Hip Internal Rotation

The hip tightness that plagues all of the human movement goes well beyond the flexors. The rotators deserve just as much credit for impeding butt-to-ground closeness in squats and lunges.

Of all the muscles listed below, only the glute med, glute min, and TFL (tensor fascia late) function as internal rotators. The glutes extend while the TFL (tight side of thigh IT band, anyone?) flexes the hip.  Things that flex are used much more than things that extent.  More use means more tension.  Many of the external rotators are also flexors, which is why external rotation is typically much easier than internal rotation.


Training the weakest link of internal rotation should improve hip mobility immediately.

Test your squat, practice internal rotation, and re-test your squat to see if your depth increases.


Since our bodies tend to live in flexion, trying internal rotation with flexed hips is the most forgiving place to start. Lying on your back with your feet up on a wall lets gravity work with you.  Make sure the knee moves, not just the foot.


Single leg internal rotation on wall:

You should feel the oblique of the lead leg light up as you force rotation.  You can’t ask the hips to hold you up and be mobile enough to rotate.



If you don’t feel your core engage when practicing hip rotations, you’ll be fighting a losing battle.

Seated versions lead to the ability to get into the 90/90 and all its transitions and variations.


The feet are separated a bit to mimic squat position, using the most advantageous hip angle.  Drive the calves down against the ground for your abs to reflexively hold you up.

Notice how the shoulders slightly rotate against the foot and knee turn.  

There is a corkscrew motion being exhibited by the torso.

Seated Double leg V-rotations:

 This straight legged-version of the bent-knee 90/90 leads one leg into extension.  Standing versions also start inflection and internally rotate into extension.


Hip extension and internal rotation:

  The ingenious double whammy by Dr. Andre Spina

The standing leg is deliberately almost hyperextended.  When the foot is on the ground, a flexed knee feeds into knee rotation.  This is a hip rotation drill.  Make it harder for the other joints to help.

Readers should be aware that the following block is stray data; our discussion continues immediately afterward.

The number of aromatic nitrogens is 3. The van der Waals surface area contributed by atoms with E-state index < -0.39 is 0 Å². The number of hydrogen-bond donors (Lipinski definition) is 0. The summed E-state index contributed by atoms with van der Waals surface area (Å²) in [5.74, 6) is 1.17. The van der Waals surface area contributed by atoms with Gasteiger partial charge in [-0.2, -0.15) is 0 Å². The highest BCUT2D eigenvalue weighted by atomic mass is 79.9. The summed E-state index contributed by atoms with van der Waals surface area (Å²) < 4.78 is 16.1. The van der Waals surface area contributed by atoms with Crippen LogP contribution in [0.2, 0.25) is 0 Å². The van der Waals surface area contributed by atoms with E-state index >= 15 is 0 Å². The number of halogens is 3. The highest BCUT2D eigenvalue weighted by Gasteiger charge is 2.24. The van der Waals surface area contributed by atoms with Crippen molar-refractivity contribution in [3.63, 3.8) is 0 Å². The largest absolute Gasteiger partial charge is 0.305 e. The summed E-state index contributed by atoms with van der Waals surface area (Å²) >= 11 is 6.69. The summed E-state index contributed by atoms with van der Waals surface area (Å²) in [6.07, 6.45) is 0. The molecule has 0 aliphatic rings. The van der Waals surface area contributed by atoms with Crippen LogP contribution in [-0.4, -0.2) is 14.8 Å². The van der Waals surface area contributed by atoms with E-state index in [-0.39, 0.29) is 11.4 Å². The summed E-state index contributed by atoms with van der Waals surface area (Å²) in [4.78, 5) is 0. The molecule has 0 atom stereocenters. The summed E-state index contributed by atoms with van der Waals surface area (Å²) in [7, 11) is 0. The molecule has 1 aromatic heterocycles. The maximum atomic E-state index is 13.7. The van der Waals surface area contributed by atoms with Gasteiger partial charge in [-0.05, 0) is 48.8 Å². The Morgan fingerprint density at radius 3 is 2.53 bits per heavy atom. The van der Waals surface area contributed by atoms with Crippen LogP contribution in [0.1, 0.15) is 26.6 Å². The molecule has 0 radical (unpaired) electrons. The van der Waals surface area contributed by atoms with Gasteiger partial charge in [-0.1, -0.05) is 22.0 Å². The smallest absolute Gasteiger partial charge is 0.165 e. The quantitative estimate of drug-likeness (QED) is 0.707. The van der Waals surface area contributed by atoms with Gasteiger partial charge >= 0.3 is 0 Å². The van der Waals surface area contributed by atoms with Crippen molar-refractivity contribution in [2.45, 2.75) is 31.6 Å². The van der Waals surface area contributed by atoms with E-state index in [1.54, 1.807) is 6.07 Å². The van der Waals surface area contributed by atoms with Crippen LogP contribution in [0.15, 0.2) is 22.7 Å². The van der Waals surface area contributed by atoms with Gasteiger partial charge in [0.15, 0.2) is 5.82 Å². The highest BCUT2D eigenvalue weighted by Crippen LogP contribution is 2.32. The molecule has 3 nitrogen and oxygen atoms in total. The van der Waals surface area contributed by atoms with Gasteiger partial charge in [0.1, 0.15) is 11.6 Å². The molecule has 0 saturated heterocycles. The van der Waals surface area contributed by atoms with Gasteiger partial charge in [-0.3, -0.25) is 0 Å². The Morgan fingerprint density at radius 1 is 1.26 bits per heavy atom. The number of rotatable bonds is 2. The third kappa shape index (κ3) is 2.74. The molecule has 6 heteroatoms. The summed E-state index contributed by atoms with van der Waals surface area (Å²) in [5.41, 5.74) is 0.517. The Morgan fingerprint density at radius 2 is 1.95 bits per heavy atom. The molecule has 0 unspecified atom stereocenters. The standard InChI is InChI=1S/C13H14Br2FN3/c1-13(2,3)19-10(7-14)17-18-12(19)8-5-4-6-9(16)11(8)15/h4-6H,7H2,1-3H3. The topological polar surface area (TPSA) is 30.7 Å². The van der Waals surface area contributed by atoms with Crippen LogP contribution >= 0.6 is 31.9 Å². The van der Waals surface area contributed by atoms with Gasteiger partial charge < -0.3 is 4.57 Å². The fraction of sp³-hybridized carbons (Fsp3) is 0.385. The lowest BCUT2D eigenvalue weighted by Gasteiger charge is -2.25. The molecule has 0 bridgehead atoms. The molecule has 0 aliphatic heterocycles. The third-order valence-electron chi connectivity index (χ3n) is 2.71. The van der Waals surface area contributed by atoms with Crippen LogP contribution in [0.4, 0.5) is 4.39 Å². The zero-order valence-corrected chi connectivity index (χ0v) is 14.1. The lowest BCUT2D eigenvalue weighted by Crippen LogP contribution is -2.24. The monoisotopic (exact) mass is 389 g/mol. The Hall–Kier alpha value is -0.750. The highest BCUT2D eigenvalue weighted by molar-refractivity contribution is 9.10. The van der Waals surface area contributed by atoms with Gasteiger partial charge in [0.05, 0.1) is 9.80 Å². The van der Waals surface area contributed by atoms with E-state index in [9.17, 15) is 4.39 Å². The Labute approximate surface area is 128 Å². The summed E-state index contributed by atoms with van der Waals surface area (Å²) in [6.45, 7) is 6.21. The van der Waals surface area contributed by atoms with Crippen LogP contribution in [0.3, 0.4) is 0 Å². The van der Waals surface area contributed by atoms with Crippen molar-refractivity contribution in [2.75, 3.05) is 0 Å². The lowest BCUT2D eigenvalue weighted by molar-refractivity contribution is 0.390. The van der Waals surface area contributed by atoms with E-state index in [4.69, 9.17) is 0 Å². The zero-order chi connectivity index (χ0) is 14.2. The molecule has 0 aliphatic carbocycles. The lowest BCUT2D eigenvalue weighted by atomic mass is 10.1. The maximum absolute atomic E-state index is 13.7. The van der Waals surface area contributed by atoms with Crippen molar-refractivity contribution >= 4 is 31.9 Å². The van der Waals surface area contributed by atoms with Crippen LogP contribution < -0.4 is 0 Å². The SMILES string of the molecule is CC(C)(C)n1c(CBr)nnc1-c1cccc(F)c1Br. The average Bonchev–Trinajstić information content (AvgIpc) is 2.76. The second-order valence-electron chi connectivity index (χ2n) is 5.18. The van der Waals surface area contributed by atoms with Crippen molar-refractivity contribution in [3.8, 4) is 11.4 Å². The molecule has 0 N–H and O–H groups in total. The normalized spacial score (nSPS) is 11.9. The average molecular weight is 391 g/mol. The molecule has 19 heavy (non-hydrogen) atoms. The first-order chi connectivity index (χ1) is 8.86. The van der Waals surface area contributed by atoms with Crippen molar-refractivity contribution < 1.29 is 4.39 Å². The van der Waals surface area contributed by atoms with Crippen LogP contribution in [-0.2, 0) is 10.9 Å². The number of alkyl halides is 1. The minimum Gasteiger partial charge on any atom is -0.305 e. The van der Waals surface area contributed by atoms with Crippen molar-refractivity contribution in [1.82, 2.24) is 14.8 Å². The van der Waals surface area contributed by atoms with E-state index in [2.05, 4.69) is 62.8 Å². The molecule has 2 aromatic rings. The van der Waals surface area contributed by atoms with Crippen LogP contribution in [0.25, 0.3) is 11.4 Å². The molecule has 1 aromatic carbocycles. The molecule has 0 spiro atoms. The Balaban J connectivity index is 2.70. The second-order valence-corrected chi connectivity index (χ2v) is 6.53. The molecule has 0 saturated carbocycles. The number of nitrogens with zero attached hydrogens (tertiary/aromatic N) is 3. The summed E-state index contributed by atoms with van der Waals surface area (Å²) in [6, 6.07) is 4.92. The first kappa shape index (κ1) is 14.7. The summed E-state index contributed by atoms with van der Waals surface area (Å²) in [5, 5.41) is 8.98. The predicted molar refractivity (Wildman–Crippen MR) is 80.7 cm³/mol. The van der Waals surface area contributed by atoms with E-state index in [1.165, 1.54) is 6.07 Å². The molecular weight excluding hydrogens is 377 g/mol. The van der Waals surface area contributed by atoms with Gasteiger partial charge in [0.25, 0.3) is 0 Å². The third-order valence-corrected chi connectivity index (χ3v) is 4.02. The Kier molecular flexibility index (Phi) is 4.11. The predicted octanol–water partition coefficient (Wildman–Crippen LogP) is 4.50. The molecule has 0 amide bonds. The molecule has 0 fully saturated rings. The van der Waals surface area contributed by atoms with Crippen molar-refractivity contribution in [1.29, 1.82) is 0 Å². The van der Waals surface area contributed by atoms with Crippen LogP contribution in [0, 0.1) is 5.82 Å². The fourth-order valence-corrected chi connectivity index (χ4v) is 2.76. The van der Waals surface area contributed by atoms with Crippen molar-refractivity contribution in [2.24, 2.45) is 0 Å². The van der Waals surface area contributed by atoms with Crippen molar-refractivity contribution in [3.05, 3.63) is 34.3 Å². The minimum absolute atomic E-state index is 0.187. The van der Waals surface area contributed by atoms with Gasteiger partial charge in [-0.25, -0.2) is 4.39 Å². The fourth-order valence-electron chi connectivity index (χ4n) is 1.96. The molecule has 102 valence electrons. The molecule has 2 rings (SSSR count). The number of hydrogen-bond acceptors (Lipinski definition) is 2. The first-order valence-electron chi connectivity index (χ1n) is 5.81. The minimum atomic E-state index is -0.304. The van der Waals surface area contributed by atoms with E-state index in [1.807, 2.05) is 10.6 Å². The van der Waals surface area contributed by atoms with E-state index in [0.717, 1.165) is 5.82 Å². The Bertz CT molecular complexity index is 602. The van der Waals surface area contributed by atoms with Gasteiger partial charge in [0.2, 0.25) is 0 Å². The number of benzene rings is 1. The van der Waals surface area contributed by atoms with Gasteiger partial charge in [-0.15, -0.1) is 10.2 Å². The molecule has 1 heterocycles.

Turning the body halfway makes the movement a bit more manageable for newer trainees.  Holding the torso turn at 90 degrees is typically more than enough to feel the control of additional internal rotation.

 Hip Abduction and Internal Rotation:

Again, driving DOWN against the table or box is paramount to unlocking the hips.

This can lead to all sorts of fun play, such as isometric, wall press lateral lunges:


  • Most bodies are very good at flexion and external rotation
  • To elicit change, train the opposite, notably the oft-overlooked internal rotators
  • The training progression goes from lying to seated to standing, hips flexed to abducted to extended
  • Movement should be directed from the upper thigh, not just the foot
  • With the feet off the ground and not weight-bearing, knee rotation is a good indicator of hip rotation

5 thoughts on “Hip Internal Rotation

  1. Charles Chu
    Charles Chu on

    Thanks for the great post!

    I’ve been struggling with IR issues in my right hip for years, and now I’ve finally found some actionable material by way of Ido, Dr. Spina and your site! I’ve put strength work on the backburner and am playing with a lot of the stuff from your videos.

    Thanks again 🙂

    • Christine
      Christine on

      Super glad to hear this, Charles. Actionable material is important to share. Thanks for reading and exploring.

  2. Darnell
    Darnell on

    Don’t mean to nitpick but the adductor group are internal rotators (Magnus , longus , brevis) and are also flexors of the hip. pectineus also to a degree. So technically our internal rotators are quite powerful as well.
    Lateral rotators in essence can become quite tight especially with someone who has a fallen arch. I recommend training both equally.

    Darnell Lerner

    – doctor of Osteopathy

    • Sarah Johnson
      Sarah Johnson on

      Actually I’ve seen the adductors take over way too much in people with poor movement patterns and hip pain. All the more reason to train the primary internal rotators if you want to move functionally! You guys are totally right!
      Sarah Johnson Doctor of Physical Therapy 😉

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